Comment: By rejecting any suggestion that Israel may have been wrong in waging war(s) on Gaza, the United States is losing what credibility it had in the Middle East.
The long-awaited United Nations Human Rights Council report on Israel's atrocious war on Gaza last summer was finally released on Monday, to the expected Israeli and US condemnation.
The report accused both Israel and Hamas militants of committing possible war crimes in last summer's Gaza war, finding that Israeli airstrikes on residential buildings caused many civilian deaths and suggesting Israeli leaders knowingly endangered civilian lives.
The report, which took nine months to complete, concludes that both Israel and "Palestinian armed groups", including Hamas, violated international law and may have committed war crimes during fighting that claimed more than 2,251 Palestinian lives - 1,462 civilians, including 551 children - and the deaths of six Israeli civilians and 67 Israeli soldiers.
Most Israeli soldiers were killed while assaulting the Gaza neighbourhoods of Shujaeyyea, Khuzaa, Khan Younis and Rafah.
Details of the deaths
The report confirms that more than 11,000 Palestinians, including 3,540 women and 3,436 children, were injured - with almost 10 percent suffering permanent disabilities.
It also gives staggering detail on how the Gaza carnage was inflicted across 6,000 Israeli airstrikes, with 36,000 Israeli artillery shells and 16,000 Israeli tank shells shot.
Palestinians, meanwhile, shot 4,881 rockets and 1,753 mortar shells towards Israel between July 7 and August 26.
The 183-page report was compiled by the Commission of Inquiry's investigators and their staff, who conducted hundreds of interviews with victims and witnesses, received hundreds of written submissions and obtained large amounts of data from other UN bodies.
According to the report, the investigators also consulted satellite imagery, independent military experts, government documents and statements, and evidence gathered by independent organisations.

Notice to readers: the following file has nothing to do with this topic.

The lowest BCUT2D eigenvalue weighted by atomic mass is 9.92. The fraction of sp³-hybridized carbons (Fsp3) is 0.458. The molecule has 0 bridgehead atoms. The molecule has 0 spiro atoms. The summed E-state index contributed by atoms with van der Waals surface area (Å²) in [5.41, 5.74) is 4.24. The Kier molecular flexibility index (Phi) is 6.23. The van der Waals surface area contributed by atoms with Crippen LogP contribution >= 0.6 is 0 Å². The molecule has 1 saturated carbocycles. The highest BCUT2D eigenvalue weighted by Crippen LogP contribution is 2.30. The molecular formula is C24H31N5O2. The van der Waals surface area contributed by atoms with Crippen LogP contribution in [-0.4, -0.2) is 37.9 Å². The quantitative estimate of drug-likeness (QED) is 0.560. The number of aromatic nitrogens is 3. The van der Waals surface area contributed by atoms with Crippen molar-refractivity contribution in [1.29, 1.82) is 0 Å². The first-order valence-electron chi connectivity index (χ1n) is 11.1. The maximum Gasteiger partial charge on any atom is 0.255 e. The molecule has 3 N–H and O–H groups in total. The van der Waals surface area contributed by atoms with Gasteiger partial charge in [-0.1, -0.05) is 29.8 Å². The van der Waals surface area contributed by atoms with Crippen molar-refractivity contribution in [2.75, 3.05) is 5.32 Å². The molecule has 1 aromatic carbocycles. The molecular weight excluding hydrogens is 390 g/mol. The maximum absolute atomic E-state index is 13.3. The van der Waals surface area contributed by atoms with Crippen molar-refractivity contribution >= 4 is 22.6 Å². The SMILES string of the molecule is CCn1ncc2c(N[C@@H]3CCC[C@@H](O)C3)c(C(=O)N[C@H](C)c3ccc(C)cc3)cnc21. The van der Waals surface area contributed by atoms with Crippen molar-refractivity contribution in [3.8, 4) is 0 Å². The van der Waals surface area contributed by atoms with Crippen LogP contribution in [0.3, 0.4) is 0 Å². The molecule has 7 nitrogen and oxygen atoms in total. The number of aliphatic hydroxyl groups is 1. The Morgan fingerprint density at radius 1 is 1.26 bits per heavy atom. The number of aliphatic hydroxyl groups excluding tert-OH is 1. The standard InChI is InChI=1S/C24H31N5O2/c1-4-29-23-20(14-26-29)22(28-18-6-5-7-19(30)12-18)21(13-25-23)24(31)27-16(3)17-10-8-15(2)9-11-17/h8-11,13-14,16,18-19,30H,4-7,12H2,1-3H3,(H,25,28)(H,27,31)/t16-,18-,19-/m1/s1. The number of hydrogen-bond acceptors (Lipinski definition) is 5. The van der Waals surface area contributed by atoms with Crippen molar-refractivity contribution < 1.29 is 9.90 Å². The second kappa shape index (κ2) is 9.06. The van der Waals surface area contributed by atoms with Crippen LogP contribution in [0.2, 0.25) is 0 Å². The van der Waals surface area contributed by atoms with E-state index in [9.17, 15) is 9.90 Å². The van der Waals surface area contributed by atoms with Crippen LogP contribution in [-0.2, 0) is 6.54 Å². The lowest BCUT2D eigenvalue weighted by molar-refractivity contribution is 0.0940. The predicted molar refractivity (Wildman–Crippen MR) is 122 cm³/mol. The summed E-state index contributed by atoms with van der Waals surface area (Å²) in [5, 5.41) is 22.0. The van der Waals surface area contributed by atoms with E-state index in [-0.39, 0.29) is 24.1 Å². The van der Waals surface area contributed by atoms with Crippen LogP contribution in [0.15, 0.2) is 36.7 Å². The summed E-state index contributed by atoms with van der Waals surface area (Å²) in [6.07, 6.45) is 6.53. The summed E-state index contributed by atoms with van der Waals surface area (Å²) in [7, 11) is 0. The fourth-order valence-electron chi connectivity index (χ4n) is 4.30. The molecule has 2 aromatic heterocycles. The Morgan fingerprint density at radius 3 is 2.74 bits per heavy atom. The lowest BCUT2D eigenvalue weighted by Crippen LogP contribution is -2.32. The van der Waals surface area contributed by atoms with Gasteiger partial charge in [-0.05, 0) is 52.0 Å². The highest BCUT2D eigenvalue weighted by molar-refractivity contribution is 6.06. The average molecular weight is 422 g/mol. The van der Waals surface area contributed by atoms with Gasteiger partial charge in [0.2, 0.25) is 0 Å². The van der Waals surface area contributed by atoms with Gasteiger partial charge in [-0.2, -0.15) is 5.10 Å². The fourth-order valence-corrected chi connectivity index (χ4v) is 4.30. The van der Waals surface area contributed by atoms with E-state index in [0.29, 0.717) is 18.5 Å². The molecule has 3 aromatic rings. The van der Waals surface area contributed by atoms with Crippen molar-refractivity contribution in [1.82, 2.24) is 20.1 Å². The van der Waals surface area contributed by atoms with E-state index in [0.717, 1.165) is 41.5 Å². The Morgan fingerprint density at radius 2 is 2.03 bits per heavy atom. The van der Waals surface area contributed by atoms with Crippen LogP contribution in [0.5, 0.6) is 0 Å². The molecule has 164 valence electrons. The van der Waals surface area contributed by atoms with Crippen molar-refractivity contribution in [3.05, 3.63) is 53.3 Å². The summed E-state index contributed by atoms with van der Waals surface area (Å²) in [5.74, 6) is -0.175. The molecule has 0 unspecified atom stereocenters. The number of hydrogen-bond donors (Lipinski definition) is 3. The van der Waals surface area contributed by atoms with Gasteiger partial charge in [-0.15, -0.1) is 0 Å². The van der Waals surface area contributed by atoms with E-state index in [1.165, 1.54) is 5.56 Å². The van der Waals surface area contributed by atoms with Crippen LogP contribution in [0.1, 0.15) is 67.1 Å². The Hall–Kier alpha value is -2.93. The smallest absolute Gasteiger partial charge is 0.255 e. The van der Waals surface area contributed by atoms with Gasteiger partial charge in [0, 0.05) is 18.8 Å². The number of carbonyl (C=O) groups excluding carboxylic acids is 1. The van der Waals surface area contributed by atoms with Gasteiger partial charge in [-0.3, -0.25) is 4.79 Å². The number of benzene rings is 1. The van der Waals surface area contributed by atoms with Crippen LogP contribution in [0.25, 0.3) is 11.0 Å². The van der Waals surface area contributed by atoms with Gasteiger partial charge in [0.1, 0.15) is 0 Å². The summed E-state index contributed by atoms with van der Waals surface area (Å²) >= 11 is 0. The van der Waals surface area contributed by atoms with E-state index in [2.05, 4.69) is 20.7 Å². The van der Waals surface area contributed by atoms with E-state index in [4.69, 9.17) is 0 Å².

"The extent of the devastation and human suffering in Gaza was unprecedented and will impact generations to come," Mary McGowan Davis, the chair of the investigation commission, told journalists.
The extent of the devastation and human suffering in Gaza was unprecedented and will impact generations - Mary McGowan Davis
"There is also ongoing fear in Israel among communities who come under regular threat," added McGowan Davis, a former New York Supreme Court Justice.
The commission was led by two independent experts: McGowan Davis, named chair after Canadian international law expert William Schabas was forced to resign under relentless pressure, and Senegal's Doudou Diène, a former UN special rapporteur on racism.
To placate Israel, and schmooze the United States - as with all things related to Israel's behaviour - the report almost exaggeratingly highlights the audacious notion of some quirky parity between Israel's formidable arsenal - almost exclusively supplied by the United States, including F16 fighter jets and Apache helicopter gunships - and Hamas' homemade rockets.
As it has become customary for all UN and international reports or comments pertaining to Israel, the report goes out of its way to note that "the threats to the security of Israel remained all too real".
It describes at length the rocket and mortar fire from Gaza, as well as "Hamas' terrifying tunnels" into Israeli territory.
It describes Israel's casualties, including children killed - one during the war by rocket-fire and the three teenage settlers who were killed in the West Bank and whose deaths gave the pretext to Israel to launch its crazy war.
It highlights "Israeli children, wounded and emotionally scarred" by rockets coming from Gaza. And it charges that the firing of these rockets without guidance systems in the vague direction of civilian residential areas in Israel by "Palestinian armed groups" was a blatant violation of international law, and possibly a war crime.
But the report's most damning charges against Hamas involve "executions" of suspected collaborators by "Palestinian armed groups" - its collective term for the military wings of Hamas, Islamic Jihad and several smaller groups.
Lack of proportionality